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The page below is a sample from the LabCE course Malaria. Access the complete course and earn ASCLS P.A.C.E.-approved continuing education credits by subscribing online.

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Diagnosis of Malaria

The standard tool for diagnosis of malaria is smear examination. Rapid diagnostic testing should be used if microscopy is not available. The preparation of smears consists of applying a drop of blood to a glass microscopy slide, followed by drying and staining. There are two types of blood smears made: thin and thick smears. Smears are generally stained with the Wright/Giemsa stain.
Thin smears maintain the integrity and morphology of red blood cells so that the parasites are visible within the cells. They allow for identification of the infecting parasites species and can be used to measure parasite density.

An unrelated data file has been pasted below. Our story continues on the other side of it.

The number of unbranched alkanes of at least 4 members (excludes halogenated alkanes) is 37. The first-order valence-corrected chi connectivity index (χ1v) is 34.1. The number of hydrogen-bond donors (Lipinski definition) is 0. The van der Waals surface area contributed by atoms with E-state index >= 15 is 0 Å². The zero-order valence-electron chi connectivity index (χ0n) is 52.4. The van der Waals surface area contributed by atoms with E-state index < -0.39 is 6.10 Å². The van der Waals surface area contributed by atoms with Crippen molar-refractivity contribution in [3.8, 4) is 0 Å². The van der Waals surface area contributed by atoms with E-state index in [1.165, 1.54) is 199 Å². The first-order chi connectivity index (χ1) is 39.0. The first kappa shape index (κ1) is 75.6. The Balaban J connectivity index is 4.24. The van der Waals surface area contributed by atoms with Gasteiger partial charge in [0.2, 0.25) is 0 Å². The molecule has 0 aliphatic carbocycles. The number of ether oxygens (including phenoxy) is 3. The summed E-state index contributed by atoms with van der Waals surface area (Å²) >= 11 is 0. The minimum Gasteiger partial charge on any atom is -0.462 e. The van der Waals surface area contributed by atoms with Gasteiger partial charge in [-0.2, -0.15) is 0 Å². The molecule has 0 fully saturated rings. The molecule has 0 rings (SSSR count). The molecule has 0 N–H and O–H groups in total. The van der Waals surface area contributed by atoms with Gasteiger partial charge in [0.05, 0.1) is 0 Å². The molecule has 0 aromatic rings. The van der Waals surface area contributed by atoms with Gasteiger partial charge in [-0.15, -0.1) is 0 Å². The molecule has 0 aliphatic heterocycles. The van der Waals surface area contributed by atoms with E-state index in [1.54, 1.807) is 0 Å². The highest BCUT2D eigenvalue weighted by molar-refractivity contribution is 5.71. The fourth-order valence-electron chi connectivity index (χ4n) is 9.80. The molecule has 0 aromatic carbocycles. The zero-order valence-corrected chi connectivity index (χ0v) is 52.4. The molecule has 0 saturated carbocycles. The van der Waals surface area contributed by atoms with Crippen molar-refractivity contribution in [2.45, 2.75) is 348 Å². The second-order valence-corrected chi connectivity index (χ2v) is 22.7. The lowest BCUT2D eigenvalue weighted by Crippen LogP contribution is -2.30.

Thick smear preparation involves mechanical lysis of RBCs so that malaria parasites can be visualized independent of cell structures. It is typically used as a screen for the presence or absence of parasites.
Parasites are best seen under 1000X magnification using oil immersion objective lens. It is necessary to screen at least 200 to 500 fields or examination for 20 to 30 minutes. If malaria is suspected but the initial smear is negative, then additional smears should be prepared and examined over 48 to 72 hours. CDC recommendations are to repeat a thick and thin smear every 12 to 24 hours for a total of three sets before ruling out malaria.